Expected Utility with Relative Loss Reduction: A Unifying Decision Model for Resolving Four Well-Known Paradoxes

AAAI Conferences

Some well-known paradoxes in decision making (e.g., the Allais paradox, the St. Peterburg paradox, the Ellsberg paradox, and the Machina paradox) reveal that choices conventional expected utility theory predicts could be inconsistent with empirical observations. So, solutions to these paradoxes can help us better understand humans decision making accurately. This is also highly related to the prediction power of a decision-making model in real-world applications. Thus, various models have been proposed to address these paradoxes. However, most of them can only solve parts of the paradoxes, and for doing so some of them have to rely on the parameter tuning without proper justifications for such bounds of parameters. To this end, this paper proposes a new descriptive decision-making model, expected utility with relative loss reduction, which can exhibit the same qualitative behaviours as those observed in experiments of these paradoxes without any additional parameter setting. In particular, we introduce the concept of relative loss reduction to reflect people's tendency to prefer ensuring a sufficient minimum loss to just a maximum expected utility in decision-making under risk or ambiguity.


Representing Aggregate Belief through the Competitive Equilibrium of a Securities Market

arXiv.org Artificial Intelligence

We consider the problem of belief aggregation: given a group of individual agents with probabilistic beliefs over a set of uncertain events, formulate a sensible consensus or aggregate probability distribution over these events. Researchers have proposed many aggregation methods, although on the question of which is best the general consensus is that there is no consensus. We develop a market-based approach to this problem, where agents bet on uncertain events by buying or selling securities contingent on their outcomes. Each agent acts in the market so as to maximize expected utility at given securities prices, limited in its activity only by its own risk aversion. The equilibrium prices of goods in this market represent aggregate beliefs. For agents with constant risk aversion, we demonstrate that the aggregate probability exhibits several desirable properties, and is related to independently motivated techniques. We argue that the market-based approach provides a plausible mechanism for belief aggregation in multiagent systems, as it directly addresses self-motivated agent incentives for participation and for truthfulness, and can provide a decision-theoretic foundation for the "expert weights" often employed in centralized pooling techniques.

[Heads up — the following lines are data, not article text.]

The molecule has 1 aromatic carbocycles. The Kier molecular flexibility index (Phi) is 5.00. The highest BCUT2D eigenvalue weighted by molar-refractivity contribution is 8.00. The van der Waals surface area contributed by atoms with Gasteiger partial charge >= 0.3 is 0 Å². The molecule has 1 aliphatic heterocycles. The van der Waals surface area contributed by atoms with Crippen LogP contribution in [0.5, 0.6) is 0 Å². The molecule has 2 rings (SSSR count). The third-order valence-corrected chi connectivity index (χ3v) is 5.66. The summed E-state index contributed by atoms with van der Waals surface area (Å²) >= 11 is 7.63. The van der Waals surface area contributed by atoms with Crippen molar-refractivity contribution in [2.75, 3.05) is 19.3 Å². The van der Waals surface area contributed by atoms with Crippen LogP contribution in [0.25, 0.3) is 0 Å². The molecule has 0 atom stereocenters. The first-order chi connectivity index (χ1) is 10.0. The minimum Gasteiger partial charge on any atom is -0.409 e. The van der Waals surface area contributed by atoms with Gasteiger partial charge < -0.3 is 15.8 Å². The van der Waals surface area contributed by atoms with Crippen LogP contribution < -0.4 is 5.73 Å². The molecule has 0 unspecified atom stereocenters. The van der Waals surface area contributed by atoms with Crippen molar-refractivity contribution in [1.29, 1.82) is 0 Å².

Risk-Sensitive Cooperative Games for Human-Machine Systems

arXiv.org Machine Learning

Autonomous systems can substantially enhance a human's efficiency and effectiveness in complex environments. Machines, however, are often unable to observe the preferences of the humans that they serve. Despite the fact that the human's and machine's objectives are aligned, asymmetric information, along with heterogeneous sensitivities to risk by the human and machine, make their joint optimization process a game with strategic interactions. We propose a framework based on risk-sensitive dynamic games; the human seeks to optimize her risk-sensitive criterion according to her true preferences, while the machine seeks to adaptively learn the human's preferences and at the same time provide a good service to the human. We develop a class of performance measures for the proposed framework based on the concept of regret. We then evaluate their dependence on the risk-sensitivity and the degree of uncertainty. We present applications of our framework to self-driving taxis, and robo-financial advising.


Aroldis Chapman and the Cost of Risk Aversion

Slate

To pretend that this is an area where we can definitely show the precise cost being paid would be folly. But uncertainty in and of itself is a cost, and it's one the Cubs will now pay because they also don't know what pitching tonight will do to Chapman's performance tomorrow. They can hope the impact is zero. They can believe that Chapman will still be Chapman, throwing gas for as long as he's asked to throw gas. But the ability to plan on Chapman entering the game in the seventh inning, and pitching you all the way through the ninth?


Inequity aversion improves cooperation in intertemporal social dilemmas

Neural Information Processing Systems

Groups of humans are often able to find ways to cooperate with one another in complex, temporally extended social dilemmas. Models based on behavioral economics are only able to explain this phenomenon for unrealistic stateless matrix games. Recently, multi-agent reinforcement learning has been applied to generalize social dilemma problems to temporally and spatially extended Markov games. However, this has not yet generated an agent that learns to cooperate in social dilemmas as humans do. A key insight is that many, but not all, human individuals have inequity averse social preferences. This promotes a particular resolution of the matrix game social dilemma wherein inequity-averse individuals are personally pro-social and punish defectors. Here we extend this idea to Markov games and show that it promotes cooperation in several types of sequential social dilemma, via a profitable interaction with policy learnability. In particular, we find that inequity aversion improves temporal credit assignment for the important class of intertemporal social dilemmas. These results help explain how large-scale cooperation may emerge and persist.